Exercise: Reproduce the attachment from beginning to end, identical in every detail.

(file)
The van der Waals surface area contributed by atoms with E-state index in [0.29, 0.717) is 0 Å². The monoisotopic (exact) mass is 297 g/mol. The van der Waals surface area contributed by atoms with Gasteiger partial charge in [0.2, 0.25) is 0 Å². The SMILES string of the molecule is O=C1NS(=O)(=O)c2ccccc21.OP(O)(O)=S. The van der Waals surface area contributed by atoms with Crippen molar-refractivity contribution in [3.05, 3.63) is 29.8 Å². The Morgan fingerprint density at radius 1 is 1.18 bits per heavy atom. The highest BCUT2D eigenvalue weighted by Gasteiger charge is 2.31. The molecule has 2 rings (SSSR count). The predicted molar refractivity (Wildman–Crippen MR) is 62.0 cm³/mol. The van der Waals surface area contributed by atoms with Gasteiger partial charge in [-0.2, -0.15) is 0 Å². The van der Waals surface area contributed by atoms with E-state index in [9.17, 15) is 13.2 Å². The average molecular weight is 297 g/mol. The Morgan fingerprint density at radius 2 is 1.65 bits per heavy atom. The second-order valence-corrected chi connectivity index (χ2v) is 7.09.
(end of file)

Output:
The van der Waals surface area contributed by atoms with E-state index in [0.29, 0.717) is 0 Å². The monoisotopic (exact) mass is 297 g/mol. The van der Waals surface area contributed by atoms with Gasteiger partial charge in [0.2, 0.25) is 0 Å². The SMILES string of the molecule is O=C1NS(=O)(=O)c2ccccc21.OP(O)(O)=S. The van der Waals surface area contributed by atoms with Crippen molar-refractivity contribution in [3.05, 3.63) is 29.8 Å². The Morgan fingerprint density at radius 1 is 1.18 bits per heavy atom. The highest BCUT2D eigenvalue weighted by Gasteiger charge is 2.31. The molecule has 2 rings (SSSR count). The predicted molar refractivity (Wildman–Crippen MR) is 62.0 cm³/mol. The van der Waals surface area contributed by atoms with Gasteiger partial charge in [-0.2, -0.15) is 0 Å². The van der Waals surface area contributed by atoms with E-state index in [9.17, 15) is 13.2 Å². The average molecular weight is 297 g/mol. The Morgan fingerprint density at radius 2 is 1.65 bits per heavy atom. The second-order valence-corrected chi connectivity index (χ2v) is 7.09.